Woman accuses Matt Lauer of rape; former anchor denies claim

  • This Nov. 8, 2017 photo released by NBC shows Matt Lauer on the set of the "Today" show in New York. A woman who worked with NBC at the Sochi Olympics claims she was raped by former anchor Lauer at a hotel there, an encounter the former "Today" show host says was consensual. The woman made her claim in Ronan Farrow's book, "Catch and Kill," a copy of which was obtained by Variety. Lauer was fired by NBC in 2017 for what it called inappropriate sexual conduct.

    This Nov. 8, 2017 photo released by NBC shows Matt Lauer on the set of the "Today" show in New York. A woman who worked with NBC at the Sochi Olympics claims she was raped by former anchor Lauer at a hotel there, an encounter the former "Today" show host says was consensual. The woman made her claim in Ronan Farrow's book, "Catch and Kill," a copy of which was obtained by Variety. Lauer was fired by NBC in 2017 for what it called inappropriate sexual conduct. (Nathan Congleton/NBC via AP)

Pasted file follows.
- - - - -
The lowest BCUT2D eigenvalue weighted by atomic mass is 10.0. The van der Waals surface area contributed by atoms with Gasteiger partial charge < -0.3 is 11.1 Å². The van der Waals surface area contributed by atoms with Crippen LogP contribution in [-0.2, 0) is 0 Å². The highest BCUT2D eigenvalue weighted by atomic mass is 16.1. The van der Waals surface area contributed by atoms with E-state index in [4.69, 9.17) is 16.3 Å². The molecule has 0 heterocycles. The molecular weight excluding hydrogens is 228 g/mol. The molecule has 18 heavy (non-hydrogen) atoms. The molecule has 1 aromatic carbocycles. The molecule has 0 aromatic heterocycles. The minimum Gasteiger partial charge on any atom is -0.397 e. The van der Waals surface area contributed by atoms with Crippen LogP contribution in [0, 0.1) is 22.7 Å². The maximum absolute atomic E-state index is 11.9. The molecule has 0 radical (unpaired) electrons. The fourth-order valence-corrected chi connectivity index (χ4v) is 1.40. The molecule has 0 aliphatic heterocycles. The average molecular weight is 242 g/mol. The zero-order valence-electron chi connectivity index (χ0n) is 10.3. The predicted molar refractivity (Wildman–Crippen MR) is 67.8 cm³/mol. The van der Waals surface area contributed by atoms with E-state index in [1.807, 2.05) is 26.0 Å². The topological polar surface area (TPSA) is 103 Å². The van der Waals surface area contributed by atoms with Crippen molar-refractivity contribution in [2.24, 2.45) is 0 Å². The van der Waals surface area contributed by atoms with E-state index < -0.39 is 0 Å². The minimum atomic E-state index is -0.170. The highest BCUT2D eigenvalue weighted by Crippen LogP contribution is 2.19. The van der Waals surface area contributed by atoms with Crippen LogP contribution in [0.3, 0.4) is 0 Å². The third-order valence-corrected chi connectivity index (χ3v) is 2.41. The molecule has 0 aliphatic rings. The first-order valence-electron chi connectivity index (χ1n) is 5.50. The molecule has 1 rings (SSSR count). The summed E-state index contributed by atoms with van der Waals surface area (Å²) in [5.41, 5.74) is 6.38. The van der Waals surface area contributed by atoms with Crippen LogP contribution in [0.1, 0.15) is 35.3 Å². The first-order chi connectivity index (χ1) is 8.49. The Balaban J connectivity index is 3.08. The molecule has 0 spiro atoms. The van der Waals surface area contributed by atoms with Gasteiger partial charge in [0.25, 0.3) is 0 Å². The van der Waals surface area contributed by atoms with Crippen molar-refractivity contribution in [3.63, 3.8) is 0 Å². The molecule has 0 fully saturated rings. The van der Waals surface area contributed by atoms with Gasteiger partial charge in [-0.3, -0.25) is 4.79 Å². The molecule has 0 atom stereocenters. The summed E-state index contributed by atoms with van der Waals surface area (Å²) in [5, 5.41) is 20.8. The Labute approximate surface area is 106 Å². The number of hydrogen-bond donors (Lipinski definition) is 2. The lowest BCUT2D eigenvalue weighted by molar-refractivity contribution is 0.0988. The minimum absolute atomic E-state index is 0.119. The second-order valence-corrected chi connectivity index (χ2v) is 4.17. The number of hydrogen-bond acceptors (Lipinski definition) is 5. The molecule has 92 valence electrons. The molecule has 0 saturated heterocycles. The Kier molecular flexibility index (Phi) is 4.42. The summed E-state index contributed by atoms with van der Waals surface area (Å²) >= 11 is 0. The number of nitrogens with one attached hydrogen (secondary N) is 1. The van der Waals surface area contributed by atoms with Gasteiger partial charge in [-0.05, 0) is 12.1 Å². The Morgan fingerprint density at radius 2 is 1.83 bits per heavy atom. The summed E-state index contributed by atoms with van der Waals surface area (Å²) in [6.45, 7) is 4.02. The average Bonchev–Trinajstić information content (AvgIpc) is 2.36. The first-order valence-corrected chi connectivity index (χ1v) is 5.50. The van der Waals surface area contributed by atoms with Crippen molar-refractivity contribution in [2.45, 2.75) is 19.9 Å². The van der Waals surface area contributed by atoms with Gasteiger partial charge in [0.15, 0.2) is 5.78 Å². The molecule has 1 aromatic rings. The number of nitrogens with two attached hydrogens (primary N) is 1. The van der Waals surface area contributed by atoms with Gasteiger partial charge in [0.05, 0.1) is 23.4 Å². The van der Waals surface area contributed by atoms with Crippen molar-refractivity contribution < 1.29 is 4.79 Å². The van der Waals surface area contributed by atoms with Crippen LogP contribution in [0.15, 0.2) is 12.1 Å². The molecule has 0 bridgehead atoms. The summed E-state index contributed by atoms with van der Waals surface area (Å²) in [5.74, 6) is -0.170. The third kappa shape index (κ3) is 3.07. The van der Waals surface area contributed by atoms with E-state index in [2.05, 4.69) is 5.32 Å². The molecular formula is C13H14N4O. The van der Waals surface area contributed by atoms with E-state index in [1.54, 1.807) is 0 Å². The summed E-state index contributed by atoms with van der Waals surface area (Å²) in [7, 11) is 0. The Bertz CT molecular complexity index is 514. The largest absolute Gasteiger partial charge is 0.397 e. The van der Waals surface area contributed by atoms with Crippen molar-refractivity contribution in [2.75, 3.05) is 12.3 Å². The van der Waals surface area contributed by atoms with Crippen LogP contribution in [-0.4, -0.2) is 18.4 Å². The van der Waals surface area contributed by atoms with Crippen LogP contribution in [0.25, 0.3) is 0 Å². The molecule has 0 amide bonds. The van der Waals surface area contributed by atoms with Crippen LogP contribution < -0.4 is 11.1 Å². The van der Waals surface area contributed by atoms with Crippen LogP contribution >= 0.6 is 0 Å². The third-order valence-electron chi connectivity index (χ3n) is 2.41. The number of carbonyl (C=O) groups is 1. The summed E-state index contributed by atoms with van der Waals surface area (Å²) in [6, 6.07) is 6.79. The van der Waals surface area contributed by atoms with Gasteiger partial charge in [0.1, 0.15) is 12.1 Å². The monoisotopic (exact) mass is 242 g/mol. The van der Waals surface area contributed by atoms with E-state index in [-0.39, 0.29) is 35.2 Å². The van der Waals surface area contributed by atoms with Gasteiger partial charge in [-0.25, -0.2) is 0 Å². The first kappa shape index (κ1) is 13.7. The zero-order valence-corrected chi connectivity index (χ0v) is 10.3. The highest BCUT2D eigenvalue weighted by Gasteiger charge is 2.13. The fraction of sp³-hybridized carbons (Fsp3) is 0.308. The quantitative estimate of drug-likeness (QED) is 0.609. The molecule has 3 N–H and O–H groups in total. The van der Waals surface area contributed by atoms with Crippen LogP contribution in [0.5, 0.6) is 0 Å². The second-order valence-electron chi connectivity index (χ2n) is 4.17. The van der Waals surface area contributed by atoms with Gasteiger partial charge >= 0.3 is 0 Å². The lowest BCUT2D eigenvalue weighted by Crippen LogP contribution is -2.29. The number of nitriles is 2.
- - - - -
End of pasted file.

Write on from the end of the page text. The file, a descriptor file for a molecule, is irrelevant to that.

Updated 10/9/2019 11:20 AM

NEW YORK (AP) -- A woman who worked with NBC at the Sochi Olympics claims she was raped by former anchor Matt Lauer at a hotel there, an encounter the former "Today" show host says was consensual.

Brooke Nevils makes her claim in Ronan Farrow's book, "Catch and Kill," a copy of which was obtained by Variety. Lauer was fired by NBC in 2017 for what it called inappropriate sexual conduct.

                                                                                                                                                                                                                       
 

Nevils says Lauer forced himself upon her after a night of drinking. She said she had not consented to the sexual act, which she called "excruciatingly painful."

Lauer, in a letter provided to Variety, called Nevils "a fully enthusiastic and willing partner" in the sexual encounter. He says he had an extramarital affair with Nevils which continued after the Olympics.

The Associated Press typically does not identify alleged victims of sexual assault, unless they step forward publicly as Nevils has done.

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